When most people think of crime and crime statistics, they think in terms of classifications such as murder, robbery, rape, assault, burglary, and theft. Most of those types of crimes can be heard discussed on the nightly news throughout the country.  



A primary reason for hearing so much about those types of crime is because of the prevalence in reporting such crimes to the police. The media hear about it and it becomes one of the stories that attract viewers.

When most people think of crime and crime statistics, they think in terms of classifications such as murder, robbery, rape, assault, burglary, and theft. Most of those types of crimes can be heard discussed on the nightly news throughout the country.  

A primary reason for hearing so much about those types of crime is because of the prevalence in reporting such crimes to the police. The media hear about it and it becomes one of the stories that attract viewers.  

Unfortunately, one of the least noticed crimes in the U.S. reported to the police or reported by the media is child abuse. Even so, The U.S. Department of Health and Human Services reports, “Children are suffering from a hidden epidemic of child abuse and neglect. Every year 3.3 million reports of child abuse are made in the United States involving 6 million children; that’s because reports can include multiple children. The United States has the worst record among industrialized nations – losing five children every day due to abuse-related deaths.” In 2010 the number of reported child deaths per day due to child abuse and neglect was more than five.

Why would such a heinous crime not be reported in each case? Perhaps a clue comes from the National Center for Missing and Exploited Children, which says, “The danger to children is greater from someone they or their family knows than from a stranger.”

In many cases that “someone” the family knows is part of the family. It may be the mother, the father, sibling, uncle or cousin.

According to the United Nations Children’s Fund, in the past decade, there have been more than 20,000 American children killed in their own homes by family members. An estimated 553,000 children suffered physical, sexual or emotional abuse from 2005 to 2006, which is actually down from 743,000 abuse victims in 1993. Of all children under age 5 murdered between 1976 and 2005, about two-thirds were killed by their parents.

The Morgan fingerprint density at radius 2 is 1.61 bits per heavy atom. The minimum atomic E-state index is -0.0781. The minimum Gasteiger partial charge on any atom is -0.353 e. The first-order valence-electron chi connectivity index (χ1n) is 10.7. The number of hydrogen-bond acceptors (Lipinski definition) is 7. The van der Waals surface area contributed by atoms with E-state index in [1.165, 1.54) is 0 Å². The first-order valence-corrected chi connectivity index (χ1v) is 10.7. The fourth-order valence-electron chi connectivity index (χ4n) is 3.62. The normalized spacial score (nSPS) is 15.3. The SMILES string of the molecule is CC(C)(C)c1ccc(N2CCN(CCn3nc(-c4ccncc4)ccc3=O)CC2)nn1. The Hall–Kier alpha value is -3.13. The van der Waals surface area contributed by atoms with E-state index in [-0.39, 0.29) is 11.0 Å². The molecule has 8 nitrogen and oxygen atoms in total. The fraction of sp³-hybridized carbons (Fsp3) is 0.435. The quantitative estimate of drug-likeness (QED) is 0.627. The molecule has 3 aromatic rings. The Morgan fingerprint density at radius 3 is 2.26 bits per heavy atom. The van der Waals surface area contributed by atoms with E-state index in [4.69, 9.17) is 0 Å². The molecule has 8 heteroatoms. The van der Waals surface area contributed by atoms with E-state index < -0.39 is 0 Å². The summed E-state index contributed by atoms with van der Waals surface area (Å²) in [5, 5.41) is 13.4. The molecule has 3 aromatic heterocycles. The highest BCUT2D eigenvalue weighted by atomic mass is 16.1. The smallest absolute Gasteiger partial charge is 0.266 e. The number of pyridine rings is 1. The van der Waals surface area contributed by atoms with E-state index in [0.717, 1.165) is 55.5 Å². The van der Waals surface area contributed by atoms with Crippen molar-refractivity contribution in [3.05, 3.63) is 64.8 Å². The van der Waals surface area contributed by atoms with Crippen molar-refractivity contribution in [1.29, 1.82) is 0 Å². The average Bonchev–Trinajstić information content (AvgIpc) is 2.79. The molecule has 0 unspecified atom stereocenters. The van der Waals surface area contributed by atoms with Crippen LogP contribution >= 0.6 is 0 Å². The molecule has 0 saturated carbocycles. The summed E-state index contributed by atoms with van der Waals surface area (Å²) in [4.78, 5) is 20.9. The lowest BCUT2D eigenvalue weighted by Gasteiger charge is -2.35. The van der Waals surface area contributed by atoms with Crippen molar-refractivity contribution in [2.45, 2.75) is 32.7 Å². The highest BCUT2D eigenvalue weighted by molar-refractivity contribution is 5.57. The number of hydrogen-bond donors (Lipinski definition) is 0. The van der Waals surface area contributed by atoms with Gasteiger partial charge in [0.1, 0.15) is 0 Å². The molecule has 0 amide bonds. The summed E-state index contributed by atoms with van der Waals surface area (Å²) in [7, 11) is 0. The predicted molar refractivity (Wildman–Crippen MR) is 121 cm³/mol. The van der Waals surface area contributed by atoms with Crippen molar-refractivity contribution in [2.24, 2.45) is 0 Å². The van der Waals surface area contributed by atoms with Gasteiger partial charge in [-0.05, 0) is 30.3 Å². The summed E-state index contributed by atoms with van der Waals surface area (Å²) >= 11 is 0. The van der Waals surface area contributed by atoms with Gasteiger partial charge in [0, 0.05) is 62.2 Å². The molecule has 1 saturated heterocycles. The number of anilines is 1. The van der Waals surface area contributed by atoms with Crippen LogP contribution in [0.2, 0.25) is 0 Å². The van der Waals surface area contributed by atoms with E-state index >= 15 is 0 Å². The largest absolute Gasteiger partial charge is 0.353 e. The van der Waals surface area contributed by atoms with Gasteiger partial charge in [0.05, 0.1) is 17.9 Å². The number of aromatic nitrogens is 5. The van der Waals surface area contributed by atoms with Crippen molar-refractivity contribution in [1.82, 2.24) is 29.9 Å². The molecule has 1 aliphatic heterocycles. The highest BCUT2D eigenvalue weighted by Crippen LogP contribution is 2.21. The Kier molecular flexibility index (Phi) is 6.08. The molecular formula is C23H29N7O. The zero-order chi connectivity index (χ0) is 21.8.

Perhaps most shockingly, according to a 2003 report in the Journal of the American Medical Association, “At least 85 percent of North Carolina newborns who were killed or left to die were murdered by their mothers (usually through strangulation or drowning). Yet the public is largely unaware of (or indifferent to) parents who murder their children.”

What can we do to defend children from such atrocities? As a community, child abuse must be reported when it is suspected. Citizens working together with schools, family services, physicians, and the police can investigate child abuse and help put an end to the cycle. But it must be reported.  

Sexual predators can be stopped if they are reported. Citizens must educate themselves on the signs of sexual abuse toward children and act upon it. Every family in the United States is at risk for such crimes. Partnering with your local police, and asking your family medical doctor are two of the best places to start for protecting children.

Please go to the Independence Police website at: www.ci.independence.mo.us/IPD/VictimServices.aspx for a listing of resources to help victims of crime and to begin your education on how to protect the children in your life.